The Purpose of Art
By Thomas M. Miovas, Jr.
In The Romantic Manifesto, Ayn Rand
shows that the purpose of art is to concretize an abstraction – to make
an idea real in material form. * This is necessitated by man’s means of
cognition, that ideas can be vague and uncertain, unless one has a very
clear grasp of the facts organized in the right way (according to
objective principles). Even an idea that is close to the perceptually self
evident – like the concept “apple” – can be difficult to keep in
mind without a specific memory of a particular apple. What the artist does
is to take his concept of the apple and puts it onto canvas by presenting
the perceptual concretes that make it possible to identify the object as
an apple (i.e. a red skin and a roundish shape, and reflective highlights,
etc.). By doing this, he makes the idea real on canvas.
The better the artist the better the
skill at rendering ideas onto canvas; and one of my favorite paintings is
“Pygmalion and Galatea” by Gerome. In this one painting, he captures
the story of Pygmalion, who rejected women in favor of his work, until he
created a statue of the perfect woman and fell in love with it. According
to legend, Aphrodite saw the statue, greatly admired its beauty, and made
it into a real woman for Pygmalion to love and to admire. Gerome captures
all of this in his painting, making the event real in terms of specific
concretes presented on canvas.
I think the theme of Gerome’s painting
is an artist falling in love with the perfect woman whom he helped to
create; and this is the general theme of several plays and movies based on
the original idea of the Greek legend.
* But to have objective art -- art based
on the nature of existence and on man's nature and on observations about
existence and man's place in it -- the meaning must be rather clear on the
perceptually self-evident level; and it must be explicit to qualify as
good art. This doesn't mean that there cannot be hidden or implied
meanings in a work of art, but the meaning must conveyed by the components
of the art. The whole point of art, according to "Art and
Cognition" in The Romantic Manifesto is a concretization of an
abstraction -- of having a means of reducing an idea to the perceptually
self-evident, since observation is our means of grasping existence.
"Reducing" here is taken from Dr. Leonard Peikoff's courses on
Objectivism, and means tracing the conceptual roots of an idea through its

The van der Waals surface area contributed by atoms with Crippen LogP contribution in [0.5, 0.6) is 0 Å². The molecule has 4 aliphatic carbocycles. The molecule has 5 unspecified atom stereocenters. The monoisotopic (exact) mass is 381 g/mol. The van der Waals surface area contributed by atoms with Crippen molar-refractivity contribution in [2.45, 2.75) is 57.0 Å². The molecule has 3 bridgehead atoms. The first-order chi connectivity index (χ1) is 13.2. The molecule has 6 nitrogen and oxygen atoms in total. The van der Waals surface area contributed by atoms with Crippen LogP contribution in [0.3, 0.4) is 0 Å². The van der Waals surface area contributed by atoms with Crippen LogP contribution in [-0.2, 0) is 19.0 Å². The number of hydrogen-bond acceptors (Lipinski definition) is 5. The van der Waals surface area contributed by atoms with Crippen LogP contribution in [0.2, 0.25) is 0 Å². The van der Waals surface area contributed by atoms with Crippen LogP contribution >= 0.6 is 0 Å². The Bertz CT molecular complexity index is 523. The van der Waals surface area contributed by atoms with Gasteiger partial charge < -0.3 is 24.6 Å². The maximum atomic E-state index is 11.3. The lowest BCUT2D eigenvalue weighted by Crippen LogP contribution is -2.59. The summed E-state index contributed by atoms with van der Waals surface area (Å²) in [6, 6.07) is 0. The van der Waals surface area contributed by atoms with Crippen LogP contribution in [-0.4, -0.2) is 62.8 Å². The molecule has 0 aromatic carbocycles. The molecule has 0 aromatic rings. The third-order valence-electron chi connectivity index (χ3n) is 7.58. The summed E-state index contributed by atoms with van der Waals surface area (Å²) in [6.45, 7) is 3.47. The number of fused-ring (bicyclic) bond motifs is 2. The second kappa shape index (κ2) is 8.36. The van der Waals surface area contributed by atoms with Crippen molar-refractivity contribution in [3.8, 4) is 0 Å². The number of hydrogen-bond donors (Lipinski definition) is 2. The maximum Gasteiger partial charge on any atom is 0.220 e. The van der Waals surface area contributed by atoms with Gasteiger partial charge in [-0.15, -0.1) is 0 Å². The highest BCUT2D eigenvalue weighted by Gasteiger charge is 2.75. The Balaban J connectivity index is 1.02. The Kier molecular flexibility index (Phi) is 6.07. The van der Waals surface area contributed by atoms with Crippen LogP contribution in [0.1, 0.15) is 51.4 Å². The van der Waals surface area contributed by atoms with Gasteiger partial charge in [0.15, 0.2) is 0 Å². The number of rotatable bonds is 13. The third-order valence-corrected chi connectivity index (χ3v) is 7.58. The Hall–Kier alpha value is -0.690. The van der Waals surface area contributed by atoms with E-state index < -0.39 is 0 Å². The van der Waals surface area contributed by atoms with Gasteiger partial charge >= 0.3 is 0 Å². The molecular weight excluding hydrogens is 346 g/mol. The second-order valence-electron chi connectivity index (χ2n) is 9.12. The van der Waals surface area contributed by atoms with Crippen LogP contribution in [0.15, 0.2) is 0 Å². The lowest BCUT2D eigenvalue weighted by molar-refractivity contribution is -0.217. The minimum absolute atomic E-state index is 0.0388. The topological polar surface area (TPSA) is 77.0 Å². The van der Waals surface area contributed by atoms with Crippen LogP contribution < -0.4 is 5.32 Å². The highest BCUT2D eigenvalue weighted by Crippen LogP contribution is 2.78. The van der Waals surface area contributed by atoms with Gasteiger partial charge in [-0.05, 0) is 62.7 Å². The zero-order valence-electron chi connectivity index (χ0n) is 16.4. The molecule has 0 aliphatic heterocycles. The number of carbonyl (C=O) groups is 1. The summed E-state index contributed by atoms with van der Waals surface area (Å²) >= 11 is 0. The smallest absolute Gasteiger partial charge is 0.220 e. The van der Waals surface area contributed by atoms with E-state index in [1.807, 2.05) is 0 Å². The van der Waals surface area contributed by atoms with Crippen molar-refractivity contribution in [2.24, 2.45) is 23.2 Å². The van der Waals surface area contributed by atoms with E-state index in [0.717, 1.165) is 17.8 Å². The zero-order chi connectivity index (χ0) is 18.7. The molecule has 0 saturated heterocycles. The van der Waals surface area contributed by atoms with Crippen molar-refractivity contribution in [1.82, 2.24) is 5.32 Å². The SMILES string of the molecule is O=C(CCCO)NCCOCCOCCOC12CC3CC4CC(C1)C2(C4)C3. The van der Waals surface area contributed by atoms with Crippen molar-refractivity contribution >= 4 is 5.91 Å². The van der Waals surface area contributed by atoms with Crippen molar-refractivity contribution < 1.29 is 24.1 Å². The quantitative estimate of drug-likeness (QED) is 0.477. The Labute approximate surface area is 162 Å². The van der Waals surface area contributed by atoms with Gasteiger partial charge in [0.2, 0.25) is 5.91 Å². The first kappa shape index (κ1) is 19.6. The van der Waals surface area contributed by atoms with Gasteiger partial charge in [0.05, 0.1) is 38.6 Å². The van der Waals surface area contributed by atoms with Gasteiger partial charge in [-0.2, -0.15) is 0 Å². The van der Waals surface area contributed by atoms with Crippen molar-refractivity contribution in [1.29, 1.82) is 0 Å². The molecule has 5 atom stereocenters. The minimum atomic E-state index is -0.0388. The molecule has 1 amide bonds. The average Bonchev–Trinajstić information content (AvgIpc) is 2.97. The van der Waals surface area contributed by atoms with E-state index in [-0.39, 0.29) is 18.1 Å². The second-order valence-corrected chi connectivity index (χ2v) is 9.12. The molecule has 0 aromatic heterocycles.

hierarchy and getting down to the perceptually grasped base of the idea --
what it is founded upon in reality. Good art is a means of doing this; and
that is its purpose.
Regarding the objective criteria of the
arts that Ayn Rand presents, the term "objective" has its roots
in the term object -- a thing or an entity, that which we are aware of
when we observe existence (entities, their attributes, and their actions).
And since man is aware of existence in terms of objects, objectivity must
also be in terms of objects to be reduced to the perceptually self-evident
(factual evidence). For the visual arts (painting, plays, movies, poetry,
literature, etc.) and tactual arts (primarily sculpture and possibly
architecture in terms of shape and texture), Ayn Rand was quite clear that
the art form / rendition must be in terms of objects to present an idea on
the perceptually self-evident level.
Note: In a certain sense, I would say
that Ayn Rand's two most famous novels -- "The Fountainhead" and
"Atlas Shrugged" -- are Pygmalion and Galatea stories, in that
Howard Roark was specifically an artist who had to be very patient with
Dominique as she transitioned from a malevolent sense of life to a more
positive one under his influence; and John Galt had to wait until Dagny
caught up with him philosophically (after hearing his famous speech)
before he could fully permit himself to be in love with her. It's not so
much that these primary male characters "made their women" (they
were both self-made women), but
rather that under their influence and guidance they became more rational
and consistent value pursuers overall, and hence more worthy of their heroic men.
Pygmalion and Galatea by
Museum of Art
outline and history